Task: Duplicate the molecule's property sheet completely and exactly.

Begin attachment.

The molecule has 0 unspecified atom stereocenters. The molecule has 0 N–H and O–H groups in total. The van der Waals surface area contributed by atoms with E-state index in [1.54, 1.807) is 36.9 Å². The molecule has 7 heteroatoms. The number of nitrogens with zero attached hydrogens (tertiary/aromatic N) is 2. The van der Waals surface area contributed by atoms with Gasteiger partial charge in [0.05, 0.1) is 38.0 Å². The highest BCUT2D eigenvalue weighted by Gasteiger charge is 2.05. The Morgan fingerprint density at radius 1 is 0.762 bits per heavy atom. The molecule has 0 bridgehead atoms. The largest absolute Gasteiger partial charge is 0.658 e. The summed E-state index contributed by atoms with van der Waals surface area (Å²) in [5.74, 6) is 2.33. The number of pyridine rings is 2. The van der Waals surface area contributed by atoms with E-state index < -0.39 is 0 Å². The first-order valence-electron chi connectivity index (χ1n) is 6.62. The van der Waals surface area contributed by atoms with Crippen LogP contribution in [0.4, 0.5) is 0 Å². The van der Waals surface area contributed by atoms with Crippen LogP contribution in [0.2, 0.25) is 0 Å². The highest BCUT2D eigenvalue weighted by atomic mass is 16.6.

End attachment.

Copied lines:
The molecule has 0 unspecified atom stereocenters. The molecule has 0 N–H and O–H groups in total. The van der Waals surface area contributed by atoms with E-state index in [1.54, 1.807) is 36.9 Å². The molecule has 7 heteroatoms. The number of nitrogens with zero attached hydrogens (tertiary/aromatic N) is 2. The van der Waals surface area contributed by atoms with Gasteiger partial charge in [0.05, 0.1) is 38.0 Å². The highest BCUT2D eigenvalue weighted by Gasteiger charge is 2.05. The Morgan fingerprint density at radius 1 is 0.762 bits per heavy atom. The molecule has 0 bridgehead atoms. The largest absolute Gasteiger partial charge is 0.658 e. The summed E-state index contributed by atoms with van der Waals surface area (Å²) in [5.74, 6) is 2.33. The number of pyridine rings is 2. The van der Waals surface area contributed by atoms with E-state index < -0.39 is 0 Å². The first-order valence-electron chi connectivity index (χ1n) is 6.62. The van der Waals surface area contributed by atoms with Crippen LogP contribution in [0.4, 0.5) is 0 Å². The van der Waals surface area contributed by atoms with Crippen LogP contribution in [0.2, 0.25) is 0 Å². The highest BCUT2D eigenvalue weighted by atomic mass is 16.6.